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If \(x < y < z\) but \(x^2 > y^2 > z^2 > 0\), which of the following must be positive?

A.\(x^3\) \(y^4 z^5\)

B. \(x^3 y^5 z^4\)

C. \(x^4 y^3 z^5\)

D. \(x^4 y^5 z^3\)

E. \(x^5 y^4 z^3\)

Think of the cases in which '\(x < y < z\) but \(x^2 > y^2 > z^2 > 0\)' happens.

A simple case I can think of is all negative numbers: -5 < -4 < -3 but 25 > 16 > 9 > 0 Another thing that comes to mind is that z can be positive as long as its absolute value remains low: -5 < -4 < 3 but 25 > 16 > 9 > 0

We need to find the option that must stay positive:

A.\(x^3\) \(y^4 z^5\) Will be negative in this case: -5 < -4 < 3 i.e. x negative, y negative, z positive

B. \(x^3 y^5 z^4\) Will be positive in both the cases.

C. \(x^4 y^3 z^5\) Will be negative in this case: -5 < -4 < 3 i.e. x negative, y negative, z positive

D. \(x^4 y^5 z^3\) Will be negative in this case: -5 < -4 < 3 i.e. x negative, y negative, z positive

E. \(x^5 y^4 z^3\) Will be negative in this case: -5 < -4 < 3 i.e. x negative, y negative, z positive

Notice that for an expression to stay positive, we need the power of both x and y to be either even or both to be odd since x and y are both negative. Also, we need the power of z to be even so that it doesn't affect the sign of the expression. Only (B) satisfies these conditions. We don't need to consider any other numbers since we have already rejected 4 options using these numbers. The fifth must be positive in all cases.
_________________

If \(x < y < z\) but \(x^2 > y^2 > z^2 > 0\), which of the following must be positive?

A.\(x^3\) \(y^4 z^5\)

B. \(x^3 y^5 z^4\)

C. \(x^4 y^3 z^5\)

D. \(x^4 y^5 z^3\)

E. \(x^5 y^4 z^3\)

First of all: \(x^2 > y^2 > z^2 > 0\) means that \(|x|>|y|>|z|>0\) (we can take even roots from all parts of an inequality, if all parts are non-negative).

Thus we have that \(x < y < z\) and \(|x|>|y|>|z|>0\). This implies that both \(x\) and \(y\) must be negative numbers: \(x\) to be less than \(y\) and at the same time to be further from zero than \(y\) is, it must be negative. The same way \(y\) to be less than \(z\) and at the same time to be further from zero than \(z\) is, it must be negative. Notice here, that \(z\) may be positive as well as negative. For example if \(x=-3\), \(y=-2\), then \(z\) can be -1 as well as 1. Since we don't know the sign of \(z\), then in order to ensure (to guarantee) that the product will be positive its power in the expression must be even. Only answer choice B fits.

Re: If x < y < z but x^2 > y^2 > z^2 > 0, which of the follo [#permalink]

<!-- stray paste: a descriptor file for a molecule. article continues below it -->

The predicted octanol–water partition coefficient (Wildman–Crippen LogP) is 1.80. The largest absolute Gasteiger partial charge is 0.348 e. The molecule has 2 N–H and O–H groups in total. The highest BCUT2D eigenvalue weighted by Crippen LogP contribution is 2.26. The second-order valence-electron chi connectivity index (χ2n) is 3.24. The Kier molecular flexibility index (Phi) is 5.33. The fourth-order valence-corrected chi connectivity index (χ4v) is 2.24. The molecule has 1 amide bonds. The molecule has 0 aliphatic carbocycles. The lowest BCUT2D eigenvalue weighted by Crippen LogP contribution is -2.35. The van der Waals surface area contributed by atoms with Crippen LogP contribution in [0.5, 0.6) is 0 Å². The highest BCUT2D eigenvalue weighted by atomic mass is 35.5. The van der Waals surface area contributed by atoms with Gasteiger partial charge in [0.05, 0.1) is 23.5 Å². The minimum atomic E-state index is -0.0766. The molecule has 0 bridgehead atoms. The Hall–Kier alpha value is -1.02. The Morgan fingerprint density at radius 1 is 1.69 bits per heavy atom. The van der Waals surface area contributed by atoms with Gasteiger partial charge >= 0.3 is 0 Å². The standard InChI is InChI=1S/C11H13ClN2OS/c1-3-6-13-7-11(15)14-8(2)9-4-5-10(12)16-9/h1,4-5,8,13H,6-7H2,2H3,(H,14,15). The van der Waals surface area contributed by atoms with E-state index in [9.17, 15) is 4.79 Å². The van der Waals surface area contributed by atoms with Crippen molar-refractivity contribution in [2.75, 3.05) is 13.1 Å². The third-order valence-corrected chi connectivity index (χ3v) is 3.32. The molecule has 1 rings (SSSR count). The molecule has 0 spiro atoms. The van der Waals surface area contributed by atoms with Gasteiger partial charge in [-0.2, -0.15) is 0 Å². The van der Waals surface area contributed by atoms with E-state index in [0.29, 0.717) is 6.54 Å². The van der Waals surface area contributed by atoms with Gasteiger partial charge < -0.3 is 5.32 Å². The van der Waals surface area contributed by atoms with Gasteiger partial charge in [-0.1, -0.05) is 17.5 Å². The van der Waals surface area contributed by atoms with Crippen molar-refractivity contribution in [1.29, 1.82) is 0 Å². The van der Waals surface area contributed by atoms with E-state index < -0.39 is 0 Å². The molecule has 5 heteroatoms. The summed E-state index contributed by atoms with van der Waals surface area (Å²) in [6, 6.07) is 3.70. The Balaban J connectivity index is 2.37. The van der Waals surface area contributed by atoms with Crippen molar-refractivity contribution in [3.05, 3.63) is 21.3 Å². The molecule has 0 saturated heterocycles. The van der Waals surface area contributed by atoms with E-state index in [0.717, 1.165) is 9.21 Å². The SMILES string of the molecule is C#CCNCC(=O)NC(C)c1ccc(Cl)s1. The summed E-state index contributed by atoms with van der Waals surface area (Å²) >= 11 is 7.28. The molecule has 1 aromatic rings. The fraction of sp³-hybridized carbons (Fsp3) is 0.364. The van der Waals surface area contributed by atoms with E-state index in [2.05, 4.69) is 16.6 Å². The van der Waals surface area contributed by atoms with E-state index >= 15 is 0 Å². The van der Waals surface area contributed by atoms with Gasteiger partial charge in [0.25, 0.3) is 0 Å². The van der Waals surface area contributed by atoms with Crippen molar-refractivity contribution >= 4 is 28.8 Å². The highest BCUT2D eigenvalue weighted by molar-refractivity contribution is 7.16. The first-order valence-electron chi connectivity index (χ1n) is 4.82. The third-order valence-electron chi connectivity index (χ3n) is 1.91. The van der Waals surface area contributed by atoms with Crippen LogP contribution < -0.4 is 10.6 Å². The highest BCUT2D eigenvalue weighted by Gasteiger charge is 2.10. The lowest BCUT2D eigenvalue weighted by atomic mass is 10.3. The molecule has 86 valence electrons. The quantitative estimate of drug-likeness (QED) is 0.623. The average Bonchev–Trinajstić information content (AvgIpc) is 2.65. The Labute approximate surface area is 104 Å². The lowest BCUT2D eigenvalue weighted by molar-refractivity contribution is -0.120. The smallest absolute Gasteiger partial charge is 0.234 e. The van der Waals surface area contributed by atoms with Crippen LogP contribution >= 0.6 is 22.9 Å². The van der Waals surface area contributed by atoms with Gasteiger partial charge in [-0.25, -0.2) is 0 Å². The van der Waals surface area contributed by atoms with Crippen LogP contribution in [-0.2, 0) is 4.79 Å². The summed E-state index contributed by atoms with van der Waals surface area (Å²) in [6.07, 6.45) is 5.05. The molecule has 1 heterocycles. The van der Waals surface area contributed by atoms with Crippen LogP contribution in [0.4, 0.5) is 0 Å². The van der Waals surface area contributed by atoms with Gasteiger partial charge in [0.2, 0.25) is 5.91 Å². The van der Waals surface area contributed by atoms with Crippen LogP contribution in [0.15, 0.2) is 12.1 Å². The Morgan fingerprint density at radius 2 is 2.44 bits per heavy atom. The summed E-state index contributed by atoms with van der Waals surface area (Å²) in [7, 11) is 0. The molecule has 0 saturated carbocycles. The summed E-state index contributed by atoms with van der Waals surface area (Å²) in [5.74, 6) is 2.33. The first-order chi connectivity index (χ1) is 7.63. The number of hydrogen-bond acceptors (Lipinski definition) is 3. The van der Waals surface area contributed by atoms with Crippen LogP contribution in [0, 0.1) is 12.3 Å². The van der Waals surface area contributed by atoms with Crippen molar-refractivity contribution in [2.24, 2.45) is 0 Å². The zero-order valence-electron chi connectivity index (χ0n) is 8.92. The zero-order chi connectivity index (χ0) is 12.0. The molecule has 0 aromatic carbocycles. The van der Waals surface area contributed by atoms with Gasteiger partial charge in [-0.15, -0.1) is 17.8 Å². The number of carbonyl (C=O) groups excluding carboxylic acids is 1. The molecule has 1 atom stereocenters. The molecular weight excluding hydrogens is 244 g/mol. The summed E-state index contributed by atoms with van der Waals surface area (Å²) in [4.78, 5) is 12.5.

Show Tags

21 Aug 2013, 05:37

Bunuel wrote:

carcass wrote:

If \(x < y < z\) but \(x^2 > y^2 > z^2 > 0\), which of the following must be positive?

A.\(x^3\) \(y^4 z^5\)

B. \(x^3 y^5 z^4\)

C. \(x^4 y^3 z^5\)

D. \(x^4 y^5 z^3\)

E. \(x^5 y^4 z^3\)

First of all: \(x^2 > y^2 > z^2 > 0\) means that \(|x|>|y|>|z|>0\) (we can take even roots from all part of an inequality, if all parts are non-negative).

Thus we have that \(x < y < z\) and \(|x|>|y|>|z|>0\). This implies that both \(x\) and \(y\) must be negative numbers: \(x\) to be less than \(y\) and at the same time to be further from zero than \(y\) is, it must be negative. The same way \(y\) to be less than \(z\) and at the same time to be further from zero than \(z\) is, it must be negative. Notice here, that \(z\) may be positive as well as negative. For example if \(x=-3\), \(y=-2\), then \(z\) can be -1 as well as 1. Since we don't know the sign of \(z\), then in order to ensure (top guarantee) that the product will be positive its power in the expression must be even. Only answer choice B fits.

Answer: B.

Hope it's clear.

Thanx Bunuel for the explanation..it's now crystal clear..

Re: If x < y < z but x^2 > y^2 > z^2 > 0, which of the follo [#permalink]

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28 Mar 2014, 10:25

Play Smart, try to look for similarities across answer choices

Z doesn't necessarily have to be negative. See we have that x and y have their directions reversed when we square them, hence they are negative strictly speaking/ But x could be positive because we are not told that z<0 in the first equation. Therefore only B works

Re: If x < y < z but x^2 > y^2 > z^2 > 0, which of the follo [#permalink]

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16 Sep 2015, 04:20

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Re: If x < y < z but x^2 > y^2 > z^2 > 0, which of the follo [#permalink]

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13 Oct 2016, 20:32

Hello from the GMAT Club BumpBot!

Thanks to another GMAT Club member, I have just discovered this valuable topic, yet it had no discussion for over a year. I am now bumping it up - doing my job. I think you may find it valuable (esp those replies with Kudos).

Want to see all other topics I dig out? Follow me (click follow button on profile). You will receive a summary of all topics I bump in your profile area as well as via email.
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Re: If x < y < z but x^2 > y^2 > z^2 > 0, which of the follo [#permalink]

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21 Apr 2017, 10:00

1

This post received KUDOS

A trick to solve this question in 20 secondes. Because you are looking for answer choice that must be positive (assuming the question stem), let's remove positve variables in each of the answer choices.

For example, in Option A - The sign of (x^3)*(y^4)*(z^5) is the same as sign of x*z Using similar reasoning, you can rework the answer choices are follows: we are looking for

A- x*z B- x*y C- y*z D- y*z E- x*y

Notice that: A and E are the same, and C and D are the same.

Therefore only B can be correct.
_________________

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